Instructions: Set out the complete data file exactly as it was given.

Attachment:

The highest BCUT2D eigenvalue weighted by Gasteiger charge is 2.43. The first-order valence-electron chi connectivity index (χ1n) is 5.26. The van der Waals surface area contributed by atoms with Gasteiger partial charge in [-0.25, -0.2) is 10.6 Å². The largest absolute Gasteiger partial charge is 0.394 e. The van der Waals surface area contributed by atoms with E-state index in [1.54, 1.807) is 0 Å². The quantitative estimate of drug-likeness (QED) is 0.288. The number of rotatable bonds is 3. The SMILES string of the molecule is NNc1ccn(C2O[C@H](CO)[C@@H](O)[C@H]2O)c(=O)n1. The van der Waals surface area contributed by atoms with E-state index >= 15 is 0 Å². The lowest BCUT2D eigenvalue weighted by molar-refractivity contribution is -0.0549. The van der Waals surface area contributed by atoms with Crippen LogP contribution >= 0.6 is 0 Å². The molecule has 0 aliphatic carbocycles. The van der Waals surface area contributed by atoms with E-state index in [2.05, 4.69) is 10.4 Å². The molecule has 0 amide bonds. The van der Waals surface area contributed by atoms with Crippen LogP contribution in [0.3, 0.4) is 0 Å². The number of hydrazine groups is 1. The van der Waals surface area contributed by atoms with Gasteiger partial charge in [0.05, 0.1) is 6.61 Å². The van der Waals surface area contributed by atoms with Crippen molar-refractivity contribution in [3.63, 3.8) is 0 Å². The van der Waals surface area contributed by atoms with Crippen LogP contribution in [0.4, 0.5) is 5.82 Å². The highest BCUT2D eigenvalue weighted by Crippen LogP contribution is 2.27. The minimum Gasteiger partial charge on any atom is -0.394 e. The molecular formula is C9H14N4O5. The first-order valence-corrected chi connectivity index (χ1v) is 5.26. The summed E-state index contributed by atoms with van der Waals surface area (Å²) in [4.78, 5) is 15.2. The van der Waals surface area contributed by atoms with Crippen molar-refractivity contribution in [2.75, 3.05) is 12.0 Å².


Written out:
The highest BCUT2D eigenvalue weighted by Gasteiger charge is 2.43. The first-order valence-electron chi connectivity index (χ1n) is 5.26. The van der Waals surface area contributed by atoms with Gasteiger partial charge in [-0.25, -0.2) is 10.6 Å². The largest absolute Gasteiger partial charge is 0.394 e. The van der Waals surface area contributed by atoms with E-state index in [1.54, 1.807) is 0 Å². The quantitative estimate of drug-likeness (QED) is 0.288. The number of rotatable bonds is 3. The SMILES string of the molecule is NNc1ccn(C2O[C@H](CO)[C@@H](O)[C@H]2O)c(=O)n1. The van der Waals surface area contributed by atoms with E-state index >= 15 is 0 Å². The lowest BCUT2D eigenvalue weighted by molar-refractivity contribution is -0.0549. The van der Waals surface area contributed by atoms with Crippen LogP contribution >= 0.6 is 0 Å². The molecule has 0 aliphatic carbocycles. The van der Waals surface area contributed by atoms with E-state index in [2.05, 4.69) is 10.4 Å². The molecule has 0 amide bonds. The van der Waals surface area contributed by atoms with Crippen LogP contribution in [0.3, 0.4) is 0 Å². The number of hydrazine groups is 1. The van der Waals surface area contributed by atoms with Gasteiger partial charge in [0.05, 0.1) is 6.61 Å². The van der Waals surface area contributed by atoms with Crippen molar-refractivity contribution in [3.63, 3.8) is 0 Å². The van der Waals surface area contributed by atoms with Crippen LogP contribution in [0.4, 0.5) is 5.82 Å². The highest BCUT2D eigenvalue weighted by Crippen LogP contribution is 2.27. The minimum Gasteiger partial charge on any atom is -0.394 e. The molecular formula is C9H14N4O5. The first-order valence-corrected chi connectivity index (χ1v) is 5.26. The summed E-state index contributed by atoms with van der Waals surface area (Å²) in [4.78, 5) is 15.2. The van der Waals surface area contributed by atoms with Crippen molar-refractivity contribution in [2.75, 3.05) is 12.0 Å².